• Michael Rooney

    Colin McGinn takes basically that stance: see this paper, which is an abstract of his book Problems in Philosophy.

    I would add, however, that some philosophy papers proceed in the way Robin would prefer: articles by the Churchlands, or Dan Dennett, or classics such as Gettier’s “Is Justified True Belief Knowledge?“, or Russell’s “On Denoting” resemble scientific papers.

  • Robin,

    Presumably what is really involved are the practices of the journals, as determined by their editors, which in turn reflect established social norms among philosophers. Clearly it is possible to write an abstract of any paper: one can just describe what is discussed without saying what the conclusions are, as I already noted, and many abstracts for many papers in many fields do exactly that, even when it is easier to state conclusions than it is in much of philosophy.

  • Thomas Leahey

    As a psychologist who also publishes in history and philosophy, I think the presence or absence of abstracts is a measure of a field’s “hardness,” and has a long history (I just finished reading the excellent Charisma and the origins of the research university).

    Let me begin with an anecdote. The American Psychological Association includes psychologists ranging from “soft” areas such as History of Psychology and Philosophical Psychology, to ‘hard” areas such as learning theory and cognitive neuroscience. Some years ago I was asked to chair a session of animal learners. Used to chairing sessions of softer psychologists–who often have to be almost dragged from the podium when their time was up–I was surprised to find the animal learning folks basically just put up their data slides, let everyone look and ask a few questions, and then sat down well before their alloted time had expired. Thus my personal introduction to C. P. Snow’s Two Cultures.

    In the harder sciences, one often publishes sometimes — and receives credit for — abstracts by themselves. As we move toward the humanities we find abstracts with papers (the norm accepted here), then papers without abstracts (the norm you find puzzling) and finally books. In history, for example. articles typically count for nearly nothing toward tenure and promotion: One must have a book or books. I recall a physicist in the National Academy of Sciences wanting Samuel Huntington thrown out of the NAS in part because he published books, which the physicist regarded as an unacceptably inefficient means of communication.

    The humanities have remained close to the old oral tradition in European universities, in which all papers were read and defended in person (as at humanities meetings today)–no abstracts, no figures. The sciences only entered the (German) universities in the second half of the 19th century and had a hard time fitting in, in part because they are so far from the oral tradition. Interestingly, at least one German journal, the Journal of Military History, does have abstracts, but at the end of the article; German publishers put tables of contents at the end, too, or at least they did.

  • Thomas, yes, I guess I’m asking about the difference between the “oral tradition” and the “hard” tradition – is one better than the other and if so why, or is each better for particular topics?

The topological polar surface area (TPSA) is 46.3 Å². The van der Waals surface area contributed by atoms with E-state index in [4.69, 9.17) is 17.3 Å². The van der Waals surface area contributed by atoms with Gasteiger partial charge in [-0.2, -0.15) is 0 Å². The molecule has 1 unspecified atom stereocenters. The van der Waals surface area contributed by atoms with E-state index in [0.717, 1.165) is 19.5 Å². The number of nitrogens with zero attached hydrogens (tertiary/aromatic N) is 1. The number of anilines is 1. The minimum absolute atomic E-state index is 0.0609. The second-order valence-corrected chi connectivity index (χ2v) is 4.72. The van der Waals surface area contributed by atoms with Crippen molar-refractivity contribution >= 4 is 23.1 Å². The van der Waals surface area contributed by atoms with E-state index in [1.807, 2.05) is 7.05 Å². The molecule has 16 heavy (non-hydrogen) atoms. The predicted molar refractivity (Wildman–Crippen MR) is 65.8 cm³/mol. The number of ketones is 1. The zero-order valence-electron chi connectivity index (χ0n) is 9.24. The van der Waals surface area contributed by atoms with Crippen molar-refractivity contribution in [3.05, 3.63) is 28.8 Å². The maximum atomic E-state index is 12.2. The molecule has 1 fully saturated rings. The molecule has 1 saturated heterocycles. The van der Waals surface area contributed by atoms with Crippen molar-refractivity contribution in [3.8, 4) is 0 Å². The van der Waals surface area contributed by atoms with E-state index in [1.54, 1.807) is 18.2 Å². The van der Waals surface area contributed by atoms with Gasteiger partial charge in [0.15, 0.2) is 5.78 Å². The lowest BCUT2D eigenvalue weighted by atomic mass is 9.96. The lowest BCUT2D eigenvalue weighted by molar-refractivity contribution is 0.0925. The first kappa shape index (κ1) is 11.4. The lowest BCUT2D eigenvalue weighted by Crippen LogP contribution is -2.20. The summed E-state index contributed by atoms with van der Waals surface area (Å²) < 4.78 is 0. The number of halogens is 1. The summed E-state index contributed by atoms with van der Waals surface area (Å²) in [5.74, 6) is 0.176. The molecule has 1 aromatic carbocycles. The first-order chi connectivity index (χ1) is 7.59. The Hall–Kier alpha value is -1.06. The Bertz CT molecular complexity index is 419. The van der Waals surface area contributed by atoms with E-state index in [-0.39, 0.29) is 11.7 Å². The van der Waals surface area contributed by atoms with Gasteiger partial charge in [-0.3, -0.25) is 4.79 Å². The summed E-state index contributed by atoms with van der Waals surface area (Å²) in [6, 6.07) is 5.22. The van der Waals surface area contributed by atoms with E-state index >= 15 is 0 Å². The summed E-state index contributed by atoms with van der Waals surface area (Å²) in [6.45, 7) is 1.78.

• Robin, other fields may be suspicious of the argument from closing minds – as JMG3Y very nicely abstracted my argument – but it seems to me like the closed-mind problem has a very strong case for it from cognitive psychology! Lots and lots of studies showing that the first-half-second judgment dominates far more than people think it does. If the field isn’t emotionally charged or if the evidence is overwhelming, then it’s another story. I would suspect this was the difference between the softer psychologists and the animal learning session of which Leahey speaks. Cold confirmation bias is very real, but it can be overcome by evidence. Hot confirmation bias – you’ll have a hard enough time overcoming that even if you present your evidence in order! It seems to me that the evidence from cognitive psychology is on the side of the nonabstracting philosophers; you’d have a very hard time arguing that their fear is unjustified. (You might still be able to present a greater benefit from writing abstracts, and thus carry the case.)

    I’m also sympathetic to Epicurean Dealmaker. Can you imagine trying to abstract the Twelve Virtues of Rationality? You can’t even renumber the virtues without destroying the carefully crafted links between them. “The seventh virtue is the void” – I think not.

  • TGGP

    Thoman Leahey, I believe you are referring to this. In it Jared Diamond discusses Huntington (it was a mathematician rather than a physicist that was upset about him) and “hard” (which he calls “easy”) science and “soft” (which he calls “hard”) science.

  • TGGP

    Eliezer, would you say that one of the goals of philosophy is to grasp a concept well enough that it can “break off and become a new science”?

  • TGGP: Yep. In that sense it’s a lot like “AI”.

  • Keith Elis

    Are ideas more or less likely to be thought of as interesting or important when summarized concisely or expounded with literary flourish? If, other things being equal, the same idea is thought to be less interesting or important when written as a concise summary claim than when written as an engaging literary exploration, then we would expect influence-seeking philosophers to adjust their writing style accordingly.